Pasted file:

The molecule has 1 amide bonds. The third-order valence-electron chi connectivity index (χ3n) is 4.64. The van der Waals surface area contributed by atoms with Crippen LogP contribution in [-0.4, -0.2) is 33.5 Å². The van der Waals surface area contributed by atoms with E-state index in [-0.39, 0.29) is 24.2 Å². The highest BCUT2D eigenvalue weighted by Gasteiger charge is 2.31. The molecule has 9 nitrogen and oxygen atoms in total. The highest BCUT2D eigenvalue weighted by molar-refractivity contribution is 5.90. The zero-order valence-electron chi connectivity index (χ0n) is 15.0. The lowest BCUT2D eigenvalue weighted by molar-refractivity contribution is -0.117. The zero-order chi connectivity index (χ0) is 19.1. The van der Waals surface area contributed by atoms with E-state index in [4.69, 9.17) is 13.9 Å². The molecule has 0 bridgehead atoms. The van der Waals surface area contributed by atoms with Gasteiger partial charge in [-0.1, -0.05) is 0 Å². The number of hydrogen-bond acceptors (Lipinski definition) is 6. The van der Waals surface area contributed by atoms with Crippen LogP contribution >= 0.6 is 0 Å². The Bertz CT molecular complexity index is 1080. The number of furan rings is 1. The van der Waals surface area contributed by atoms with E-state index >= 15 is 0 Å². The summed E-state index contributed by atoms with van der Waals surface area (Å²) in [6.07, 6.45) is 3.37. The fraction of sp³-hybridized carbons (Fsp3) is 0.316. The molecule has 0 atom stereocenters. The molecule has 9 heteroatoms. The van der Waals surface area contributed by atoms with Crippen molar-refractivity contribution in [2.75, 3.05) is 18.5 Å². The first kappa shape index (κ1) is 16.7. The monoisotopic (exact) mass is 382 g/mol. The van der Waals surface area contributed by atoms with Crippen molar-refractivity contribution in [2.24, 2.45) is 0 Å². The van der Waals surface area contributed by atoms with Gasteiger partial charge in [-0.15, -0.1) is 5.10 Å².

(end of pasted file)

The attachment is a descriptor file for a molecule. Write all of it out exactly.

The molecule has 1 amide bonds. The third-order valence-electron chi connectivity index (χ3n) is 4.64. The van der Waals surface area contributed by atoms with Crippen LogP contribution in [-0.4, -0.2) is 33.5 Å². The van der Waals surface area contributed by atoms with E-state index in [-0.39, 0.29) is 24.2 Å². The highest BCUT2D eigenvalue weighted by Gasteiger charge is 2.31. The molecule has 9 nitrogen and oxygen atoms in total. The highest BCUT2D eigenvalue weighted by molar-refractivity contribution is 5.90. The zero-order valence-electron chi connectivity index (χ0n) is 15.0. The lowest BCUT2D eigenvalue weighted by molar-refractivity contribution is -0.117. The zero-order chi connectivity index (χ0) is 19.1. The van der Waals surface area contributed by atoms with E-state index in [4.69, 9.17) is 13.9 Å². The molecule has 0 bridgehead atoms. The van der Waals surface area contributed by atoms with Gasteiger partial charge in [-0.1, -0.05) is 0 Å². The number of hydrogen-bond acceptors (Lipinski definition) is 6. The van der Waals surface area contributed by atoms with Crippen LogP contribution >= 0.6 is 0 Å². The Bertz CT molecular complexity index is 1080. The number of furan rings is 1. The van der Waals surface area contributed by atoms with E-state index >= 15 is 0 Å². The summed E-state index contributed by atoms with van der Waals surface area (Å²) in [6.07, 6.45) is 3.37. The fraction of sp³-hybridized carbons (Fsp3) is 0.316. The molecule has 0 atom stereocenters. The molecule has 9 heteroatoms. The van der Waals surface area contributed by atoms with Crippen molar-refractivity contribution in [2.75, 3.05) is 18.5 Å². The first kappa shape index (κ1) is 16.7. The monoisotopic (exact) mass is 382 g/mol. The van der Waals surface area contributed by atoms with Crippen molar-refractivity contribution in [2.24, 2.45) is 0 Å². The van der Waals surface area contributed by atoms with Gasteiger partial charge in [-0.15, -0.1) is 5.10 Å².